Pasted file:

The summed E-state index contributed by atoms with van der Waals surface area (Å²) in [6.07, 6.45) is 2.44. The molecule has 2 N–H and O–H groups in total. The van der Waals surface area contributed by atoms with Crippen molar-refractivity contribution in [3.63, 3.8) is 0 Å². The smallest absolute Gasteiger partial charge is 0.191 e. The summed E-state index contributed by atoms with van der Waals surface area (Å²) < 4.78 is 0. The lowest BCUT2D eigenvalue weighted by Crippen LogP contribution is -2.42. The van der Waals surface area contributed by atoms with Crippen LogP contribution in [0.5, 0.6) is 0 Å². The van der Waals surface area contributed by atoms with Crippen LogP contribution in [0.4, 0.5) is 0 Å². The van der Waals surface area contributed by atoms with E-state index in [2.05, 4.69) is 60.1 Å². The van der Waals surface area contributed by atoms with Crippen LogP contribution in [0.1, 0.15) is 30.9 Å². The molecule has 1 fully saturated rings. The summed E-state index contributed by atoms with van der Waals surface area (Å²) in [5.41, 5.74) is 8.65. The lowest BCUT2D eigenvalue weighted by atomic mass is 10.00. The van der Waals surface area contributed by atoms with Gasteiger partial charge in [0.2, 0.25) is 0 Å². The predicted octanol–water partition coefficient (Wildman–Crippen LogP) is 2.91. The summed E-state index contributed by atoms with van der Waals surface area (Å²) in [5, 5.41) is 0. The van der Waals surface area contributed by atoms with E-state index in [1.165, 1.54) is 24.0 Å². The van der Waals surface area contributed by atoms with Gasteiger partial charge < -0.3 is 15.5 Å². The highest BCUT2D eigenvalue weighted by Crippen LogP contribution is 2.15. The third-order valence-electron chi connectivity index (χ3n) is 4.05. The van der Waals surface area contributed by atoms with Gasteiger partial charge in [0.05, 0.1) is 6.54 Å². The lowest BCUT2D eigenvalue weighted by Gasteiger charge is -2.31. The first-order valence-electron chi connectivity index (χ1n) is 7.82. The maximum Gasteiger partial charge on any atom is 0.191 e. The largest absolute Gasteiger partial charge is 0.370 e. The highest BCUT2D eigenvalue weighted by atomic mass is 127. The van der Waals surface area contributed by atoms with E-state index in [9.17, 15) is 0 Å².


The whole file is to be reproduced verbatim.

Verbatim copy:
The summed E-state index contributed by atoms with van der Waals surface area (Å²) in [6.07, 6.45) is 2.44. The molecule has 2 N–H and O–H groups in total. The van der Waals surface area contributed by atoms with Crippen molar-refractivity contribution in [3.63, 3.8) is 0 Å². The smallest absolute Gasteiger partial charge is 0.191 e. The summed E-state index contributed by atoms with van der Waals surface area (Å²) < 4.78 is 0. The lowest BCUT2D eigenvalue weighted by Crippen LogP contribution is -2.42. The van der Waals surface area contributed by atoms with Crippen LogP contribution in [0.5, 0.6) is 0 Å². The van der Waals surface area contributed by atoms with Crippen LogP contribution in [0.4, 0.5) is 0 Å². The van der Waals surface area contributed by atoms with E-state index in [2.05, 4.69) is 60.1 Å². The van der Waals surface area contributed by atoms with Crippen LogP contribution in [0.1, 0.15) is 30.9 Å². The molecule has 1 fully saturated rings. The summed E-state index contributed by atoms with van der Waals surface area (Å²) in [5.41, 5.74) is 8.65. The lowest BCUT2D eigenvalue weighted by atomic mass is 10.00. The van der Waals surface area contributed by atoms with Gasteiger partial charge in [0.2, 0.25) is 0 Å². The predicted octanol–water partition coefficient (Wildman–Crippen LogP) is 2.91. The summed E-state index contributed by atoms with van der Waals surface area (Å²) in [5, 5.41) is 0. The van der Waals surface area contributed by atoms with E-state index in [1.165, 1.54) is 24.0 Å². The van der Waals surface area contributed by atoms with Gasteiger partial charge < -0.3 is 15.5 Å². The highest BCUT2D eigenvalue weighted by Crippen LogP contribution is 2.15. The third-order valence-electron chi connectivity index (χ3n) is 4.05. The van der Waals surface area contributed by atoms with Gasteiger partial charge in [0.05, 0.1) is 6.54 Å². The lowest BCUT2D eigenvalue weighted by Gasteiger charge is -2.31. The first-order valence-electron chi connectivity index (χ1n) is 7.82. The maximum Gasteiger partial charge on any atom is 0.191 e. The largest absolute Gasteiger partial charge is 0.370 e. The highest BCUT2D eigenvalue weighted by atomic mass is 127. The van der Waals surface area contributed by atoms with E-state index in [9.17, 15) is 0 Å².